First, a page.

With over 200 species, Australia is home to an amazing and world renowned assemblage of frogs. However, frogs in Australia are in trouble with population declines documented in many species, including in pristine environments. Understanding the threats faced by frogs and keeping an eye on their population health is enormously important for their conservation. Frustratingly, just trying to find some amphibian species can be very difficult, particularly if they are buried in the mud somewhere on top of a mountain. This was true for the endangered Mountain Frog (Philoria kundagungan). However, by combining new sophisticated sound recording gear, analysis procedures and some tenacious jungle trudging, we will soon be able to predict when the Mountain Frogs will be calling from their subterranean abodes. This will allow ecologists to reliably find them and get on with trying to save them from the ever increasing number of threats they face.
The Mountain Frog (Philoria kundagungan) is an endangered species found only in the truly amazing mountainous rainforest regions of northern New South Wales and southeast Queensland, Australia. They are plump, stunningly coloured frogs, often bright red or yellow. With those colours, you’d think they’d be easy to find, but they are small (2.5-3cm in length), hidden away in shallow mud burrows and very rarely surface. They are known from only eight locations and broadly identified as at risk from future climate change, habitat degradation and infection by the dreaded amphibian chytrid fungus. However, these threats have never been directly studied and any surveys targeting this species have been severely hampered by this frogs’ preference to live in underground burrows and the field staff not knowing when or under what conditions they call.
It would be much easier to find and study these frogs if we knew when they were going to be calling. Some species will call during specific weather conditions such as after heavy rain or during a particular temperature range, while other species’ calling activity is more closely linked to day length. The set of environmental conditions that trigger calling activity is unique to each frog species. With detailed knowledge of which environmental variables influence the Mountain Frogs’ calling behavior, surveys and other fieldwork could be timed to correspond with conditions that induce a thunderous and unceasing Mountain Frog chorus.
To understand how environmental conditions affected the calling behaviour of theMountain Frog, I installed some fancy audio recording equipment at six known sites, programmed to record sound every hour of everyday for ten minutes for the most part of two years. Soil temperature along with a range of weather conditions were also recorded at each site every hour with data loggers.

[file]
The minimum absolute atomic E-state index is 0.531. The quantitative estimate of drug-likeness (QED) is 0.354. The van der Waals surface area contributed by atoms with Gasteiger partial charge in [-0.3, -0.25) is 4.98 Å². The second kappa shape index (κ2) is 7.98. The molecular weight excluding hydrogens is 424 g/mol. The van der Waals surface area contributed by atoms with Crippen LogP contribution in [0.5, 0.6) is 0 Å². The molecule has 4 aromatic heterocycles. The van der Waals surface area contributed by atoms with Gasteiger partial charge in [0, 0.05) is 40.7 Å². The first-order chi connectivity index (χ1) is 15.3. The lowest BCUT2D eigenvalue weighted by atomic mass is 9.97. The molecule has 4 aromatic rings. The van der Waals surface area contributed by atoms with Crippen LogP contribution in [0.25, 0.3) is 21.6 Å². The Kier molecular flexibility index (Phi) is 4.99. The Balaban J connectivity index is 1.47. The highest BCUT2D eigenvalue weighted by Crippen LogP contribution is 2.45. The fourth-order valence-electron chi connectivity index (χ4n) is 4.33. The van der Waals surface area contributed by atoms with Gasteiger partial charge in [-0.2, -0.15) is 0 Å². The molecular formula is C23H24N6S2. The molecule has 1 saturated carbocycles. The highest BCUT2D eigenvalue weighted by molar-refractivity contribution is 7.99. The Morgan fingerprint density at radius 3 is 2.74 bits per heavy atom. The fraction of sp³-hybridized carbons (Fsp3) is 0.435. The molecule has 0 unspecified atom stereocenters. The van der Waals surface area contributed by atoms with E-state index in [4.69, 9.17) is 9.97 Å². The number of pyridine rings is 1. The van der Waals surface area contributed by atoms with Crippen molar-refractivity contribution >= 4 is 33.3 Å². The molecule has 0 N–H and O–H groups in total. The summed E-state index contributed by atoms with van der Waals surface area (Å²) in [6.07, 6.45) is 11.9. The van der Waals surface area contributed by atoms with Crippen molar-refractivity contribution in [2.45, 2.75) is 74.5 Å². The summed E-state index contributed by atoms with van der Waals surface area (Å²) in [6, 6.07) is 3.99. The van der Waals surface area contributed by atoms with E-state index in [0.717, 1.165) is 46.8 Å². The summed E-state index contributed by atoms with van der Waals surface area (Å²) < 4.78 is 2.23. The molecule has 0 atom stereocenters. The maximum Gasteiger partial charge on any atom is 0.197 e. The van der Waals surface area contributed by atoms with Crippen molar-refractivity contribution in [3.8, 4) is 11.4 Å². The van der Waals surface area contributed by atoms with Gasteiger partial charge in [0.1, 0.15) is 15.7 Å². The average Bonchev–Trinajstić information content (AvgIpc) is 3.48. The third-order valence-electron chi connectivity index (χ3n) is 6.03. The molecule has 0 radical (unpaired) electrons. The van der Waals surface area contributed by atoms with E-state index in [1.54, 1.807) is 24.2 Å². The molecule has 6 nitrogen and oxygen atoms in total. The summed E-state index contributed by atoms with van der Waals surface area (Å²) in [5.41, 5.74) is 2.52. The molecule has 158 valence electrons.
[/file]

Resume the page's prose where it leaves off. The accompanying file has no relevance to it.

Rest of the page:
After almost two years of monthly battery changes, countless tick bites, a leech in the eye socket, getting bogged on steep, muddy jungle roads and persuading the delicate electronic equipment this study was relying on to keep operating under wet and humid rainforest conditions, I captured over 9000 hours of sound recordings and meteorological measurements for most hours!
I then had the task of identifying all the Mountain Frog calls in the 9000 hours of sound recordings. Fortunately, there is now software available that uses machine learning algorithms to automatically detect a specific sound in an audio file with great speed and accuracy. So I loaded up the 9000 hours of audio files onto my computer and told the software to look for the deep croak of the Mountain Frog. After about 72 hours, the software had finished its job and identified 2,031,848 Mountain Frog calls! I can now examine in very fine detail, at what environmental conditions correlated with calling activity.
With this new knowledge, there will never again be an ecologist who can’t find the Mountain Frog due to ill timing of their field research! An important step in order to better understand and conserve these unique-mud dwelling frogs.
Liam Bolitho, PhD student, Southern Cross University & Herpetology, AMRI
This project is being conducted as part of the NSW Office of Environment & Heritage’s Saving our Species. Thanks also to David Newell and all at Southern Cross University.